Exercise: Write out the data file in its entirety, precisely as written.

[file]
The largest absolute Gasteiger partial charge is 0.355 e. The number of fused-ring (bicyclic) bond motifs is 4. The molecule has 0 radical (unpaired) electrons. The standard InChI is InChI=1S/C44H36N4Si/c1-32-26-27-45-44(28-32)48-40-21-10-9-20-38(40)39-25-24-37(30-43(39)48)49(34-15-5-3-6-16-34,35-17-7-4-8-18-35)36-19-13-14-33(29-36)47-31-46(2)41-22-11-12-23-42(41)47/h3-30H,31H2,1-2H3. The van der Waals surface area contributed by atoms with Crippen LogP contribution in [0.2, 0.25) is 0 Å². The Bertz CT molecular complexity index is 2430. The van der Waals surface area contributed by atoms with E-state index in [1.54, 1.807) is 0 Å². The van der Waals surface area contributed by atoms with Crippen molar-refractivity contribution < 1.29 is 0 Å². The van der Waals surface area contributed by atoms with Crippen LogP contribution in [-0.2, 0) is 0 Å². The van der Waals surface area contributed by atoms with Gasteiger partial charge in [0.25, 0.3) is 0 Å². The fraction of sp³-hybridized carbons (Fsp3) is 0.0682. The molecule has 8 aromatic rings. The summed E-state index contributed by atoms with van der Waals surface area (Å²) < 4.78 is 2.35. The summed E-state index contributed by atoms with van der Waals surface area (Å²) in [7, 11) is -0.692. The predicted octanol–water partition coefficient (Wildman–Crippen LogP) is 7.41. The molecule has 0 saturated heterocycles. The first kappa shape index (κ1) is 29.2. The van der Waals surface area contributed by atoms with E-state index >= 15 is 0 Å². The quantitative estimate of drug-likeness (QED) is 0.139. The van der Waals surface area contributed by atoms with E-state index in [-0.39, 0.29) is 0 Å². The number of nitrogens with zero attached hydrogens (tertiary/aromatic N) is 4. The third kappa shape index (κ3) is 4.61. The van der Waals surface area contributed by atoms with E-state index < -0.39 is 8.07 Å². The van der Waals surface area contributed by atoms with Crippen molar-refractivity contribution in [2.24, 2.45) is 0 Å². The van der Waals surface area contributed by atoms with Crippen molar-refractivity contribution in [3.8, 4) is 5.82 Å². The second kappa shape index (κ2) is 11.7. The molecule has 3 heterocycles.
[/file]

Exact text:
The largest absolute Gasteiger partial charge is 0.355 e. The number of fused-ring (bicyclic) bond motifs is 4. The molecule has 0 radical (unpaired) electrons. The standard InChI is InChI=1S/C44H36N4Si/c1-32-26-27-45-44(28-32)48-40-21-10-9-20-38(40)39-25-24-37(30-43(39)48)49(34-15-5-3-6-16-34,35-17-7-4-8-18-35)36-19-13-14-33(29-36)47-31-46(2)41-22-11-12-23-42(41)47/h3-30H,31H2,1-2H3. The van der Waals surface area contributed by atoms with Crippen LogP contribution in [0.2, 0.25) is 0 Å². The Bertz CT molecular complexity index is 2430. The van der Waals surface area contributed by atoms with E-state index in [1.54, 1.807) is 0 Å². The van der Waals surface area contributed by atoms with Crippen molar-refractivity contribution < 1.29 is 0 Å². The van der Waals surface area contributed by atoms with Crippen LogP contribution in [-0.2, 0) is 0 Å². The van der Waals surface area contributed by atoms with Gasteiger partial charge in [0.25, 0.3) is 0 Å². The fraction of sp³-hybridized carbons (Fsp3) is 0.0682. The molecule has 8 aromatic rings. The summed E-state index contributed by atoms with van der Waals surface area (Å²) < 4.78 is 2.35. The summed E-state index contributed by atoms with van der Waals surface area (Å²) in [7, 11) is -0.692. The predicted octanol–water partition coefficient (Wildman–Crippen LogP) is 7.41. The molecule has 0 saturated heterocycles. The first kappa shape index (κ1) is 29.2. The van der Waals surface area contributed by atoms with E-state index >= 15 is 0 Å². The quantitative estimate of drug-likeness (QED) is 0.139. The van der Waals surface area contributed by atoms with E-state index in [-0.39, 0.29) is 0 Å². The number of nitrogens with zero attached hydrogens (tertiary/aromatic N) is 4. The third kappa shape index (κ3) is 4.61. The van der Waals surface area contributed by atoms with E-state index < -0.39 is 8.07 Å². The van der Waals surface area contributed by atoms with Crippen molar-refractivity contribution in [2.24, 2.45) is 0 Å². The van der Waals surface area contributed by atoms with Crippen molar-refractivity contribution in [3.8, 4) is 5.82 Å². The second kappa shape index (κ2) is 11.7. The molecule has 3 heterocycles.